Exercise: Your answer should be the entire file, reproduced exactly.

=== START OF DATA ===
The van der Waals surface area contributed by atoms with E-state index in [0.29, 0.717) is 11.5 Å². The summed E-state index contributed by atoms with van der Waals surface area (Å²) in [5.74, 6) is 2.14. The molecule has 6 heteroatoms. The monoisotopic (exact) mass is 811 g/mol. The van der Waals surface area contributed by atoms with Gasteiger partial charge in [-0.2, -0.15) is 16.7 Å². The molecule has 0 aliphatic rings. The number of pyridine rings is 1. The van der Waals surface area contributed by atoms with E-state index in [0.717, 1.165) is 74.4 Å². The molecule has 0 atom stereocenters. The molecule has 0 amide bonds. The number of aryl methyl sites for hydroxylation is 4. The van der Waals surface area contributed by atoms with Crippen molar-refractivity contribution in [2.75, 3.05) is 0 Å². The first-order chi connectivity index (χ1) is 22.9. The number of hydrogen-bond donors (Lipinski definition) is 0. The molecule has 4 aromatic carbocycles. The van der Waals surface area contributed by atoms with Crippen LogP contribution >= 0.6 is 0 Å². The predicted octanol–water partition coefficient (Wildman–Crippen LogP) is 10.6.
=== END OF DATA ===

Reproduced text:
The van der Waals surface area contributed by atoms with E-state index in [0.29, 0.717) is 11.5 Å². The summed E-state index contributed by atoms with van der Waals surface area (Å²) in [5.74, 6) is 2.14. The molecule has 6 heteroatoms. The monoisotopic (exact) mass is 811 g/mol. The van der Waals surface area contributed by atoms with Gasteiger partial charge in [-0.2, -0.15) is 16.7 Å². The molecule has 0 aliphatic rings. The number of pyridine rings is 1. The van der Waals surface area contributed by atoms with E-state index in [0.717, 1.165) is 74.4 Å². The molecule has 0 atom stereocenters. The molecule has 0 amide bonds. The number of aryl methyl sites for hydroxylation is 4. The van der Waals surface area contributed by atoms with Crippen molar-refractivity contribution in [2.75, 3.05) is 0 Å². The first-order chi connectivity index (χ1) is 22.9. The number of hydrogen-bond donors (Lipinski definition) is 0. The molecule has 4 aromatic carbocycles. The van der Waals surface area contributed by atoms with Crippen LogP contribution >= 0.6 is 0 Å². The predicted octanol–water partition coefficient (Wildman–Crippen LogP) is 10.6.